Charan Singh: a mirror to changing politics

The final volume of the former PM’s biography also chronicles two of the most tumultuous decades of independent India

ajay

Ajay Singh | October 30, 2014



Chaudhary Charan Singh is arguably one of the most enigmatic political personalities of independent India. His political life, effectively covering five decades (1937-87), borrows the best from the freedom struggle led by stalwarts of the Gandhi-Nehru era, even as it leaves a dubious legacy for his political successors. Truly, this former prime minister is an enigma that gets adequately unravelled in Paul R Brass’s three-volume biography.

Brass, professor (emeritus) of political science and international studies at the University of Washington in Seattle, has been an old India hand. After the appreciation for his first two volumes, the third was awaited eagerly.

Though the first two volumes of the series, titled ‘An Indian Political Life’, covered Charan Singh’s formative years and his association with the Congress and certain party stalwarts, the third volume is exclusively devoted to what is regarded as the turning point in north India – the rise of anti-Congress politics. It covers the two decades of the most tumultuous phase of Indian politics (1967-87) that cast a shadow even in the new millennium.

For instance, his son Ajit Singh, a minister in the UPA government, was fighting a bitter battle to retain his official residence even after losing the Lok Sabha election from Baghpat. He even appealed the government to let him retain his father’s legacy, by demanding to convert the bungalow into a memorial to Charan Singh. Ajit Singh’s petulance has a striking similarity with the characteristic doggedness of his father in pursuing self-interest. But the comparison ends there. If Brass’s biography is to be believed, Charan Singh’s self-serving logic in politics was not altogether divorced of morality, but was necessitated by circumstances.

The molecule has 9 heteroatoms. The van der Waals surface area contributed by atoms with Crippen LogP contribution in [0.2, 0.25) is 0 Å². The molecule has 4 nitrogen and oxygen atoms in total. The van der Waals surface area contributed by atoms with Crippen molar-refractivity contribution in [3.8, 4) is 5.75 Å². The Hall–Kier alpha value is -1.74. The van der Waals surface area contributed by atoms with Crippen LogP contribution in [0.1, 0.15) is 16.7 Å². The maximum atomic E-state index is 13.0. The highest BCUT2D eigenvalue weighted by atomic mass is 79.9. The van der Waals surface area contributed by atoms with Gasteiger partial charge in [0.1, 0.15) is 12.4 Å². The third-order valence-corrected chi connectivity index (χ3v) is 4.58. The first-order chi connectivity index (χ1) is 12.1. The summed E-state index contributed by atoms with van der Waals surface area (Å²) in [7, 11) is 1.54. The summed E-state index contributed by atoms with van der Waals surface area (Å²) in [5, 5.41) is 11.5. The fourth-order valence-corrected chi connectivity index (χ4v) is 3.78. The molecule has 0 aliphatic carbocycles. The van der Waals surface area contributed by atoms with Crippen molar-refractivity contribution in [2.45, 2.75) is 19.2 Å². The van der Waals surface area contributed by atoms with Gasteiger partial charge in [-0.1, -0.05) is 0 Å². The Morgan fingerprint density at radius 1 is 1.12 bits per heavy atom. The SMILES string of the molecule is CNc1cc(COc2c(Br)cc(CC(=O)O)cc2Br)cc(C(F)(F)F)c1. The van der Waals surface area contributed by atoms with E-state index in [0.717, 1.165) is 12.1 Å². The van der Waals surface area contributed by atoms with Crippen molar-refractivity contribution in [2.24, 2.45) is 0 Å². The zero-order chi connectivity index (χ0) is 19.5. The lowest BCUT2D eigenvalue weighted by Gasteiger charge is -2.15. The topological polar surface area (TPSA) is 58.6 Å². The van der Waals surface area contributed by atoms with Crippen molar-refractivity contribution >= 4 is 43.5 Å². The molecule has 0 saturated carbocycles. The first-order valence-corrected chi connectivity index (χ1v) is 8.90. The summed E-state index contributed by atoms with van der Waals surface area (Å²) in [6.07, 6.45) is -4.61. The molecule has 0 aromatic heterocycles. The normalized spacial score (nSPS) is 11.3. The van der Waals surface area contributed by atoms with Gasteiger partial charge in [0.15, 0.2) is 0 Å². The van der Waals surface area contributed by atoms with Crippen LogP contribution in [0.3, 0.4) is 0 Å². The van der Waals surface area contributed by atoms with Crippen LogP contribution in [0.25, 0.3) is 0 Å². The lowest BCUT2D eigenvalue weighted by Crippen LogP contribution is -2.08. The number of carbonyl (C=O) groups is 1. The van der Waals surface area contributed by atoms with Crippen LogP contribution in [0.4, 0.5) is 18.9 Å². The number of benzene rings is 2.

The manner in which Charan Singh left the Congress in 1967 and ingratiated himself with the politics of anti-Congressism was remarkable for his political resilience. Till the last moment of the government formation, he was engaged in talks with his arch-rival CB Gupta, but left him in no time on the pretext of not accommodating his supporters in the cabinet.

Charan Singh eventually became the chief minister of Uttar Pradesh and deftly aligned himself with the largest legislative group, the Bharatiya Jana Sangh (BJS), as well as with disparate political groups. Though he emerged as an able administrator, his politics proved too slippery to ensure longevity in power, and his government was toppled.

But Charan Singh soon discovered a new logic to forge a coalition with the Congress and install himself as the chief minister. Brass, who seems quite sympathetic to the Indian leader in this volume (though his earlier two volumes avoid such expressions), is at pains to disabuse readers of the notion that Charan Singh’s moves were opportunistic. Sadly for Brass, he has not succeeded in his attempt. But credit must go to him for retaining the sanctity of facts, notwithstanding his coloured inferences.

What Brass’s book brilliantly brings out is the context of Charan Singh’s conduct which sets the perspective right. On more than one occasion he uses the word “notorious” to describe Indira Gandhi and her politics. Obviously, Charan Singh was dealing with an unusually cunning and powerful leader, according to Brass. This logic has been used to explain Charan Singh’s conduct which often appeared to be patently opportunistic and at odds with his moralistic positioning. In his speeches, he described Indira Gandhi as the prime minister who rarely spoke the truth, and stopped just short of calling her a liar. But he never hesitated to take help from her to get to power.

The most curious part of the book is, of course, related to Charan Singh’s conduct as deputy prime minister in the Janata Party regime and his run-ins with then prime minister Morarji Desai. The book gives a graphic and authentic account of how the arrest of Indira Gandhi was bungled by the CBI after the Janata Party came to power. The faux pas proved to be too costly as Gandhi used the episode to revive her fortunes. Similarly, Charan Singh quoted from British parliamentary practices to take an unprecedented step of sacking nine elected state governments after the 1977 elections. Despite the hollowness of Charan Singh’s argument, Brass seems to be attempting to cover for him by referring to the authoritarian streak of Indira Gandhi and Nehru in sacking the first communist government of Kerala in 1959. Quite curiously, Brass seems to be more swayed by his personal fascination for Charan Singh in the final volume than in the previous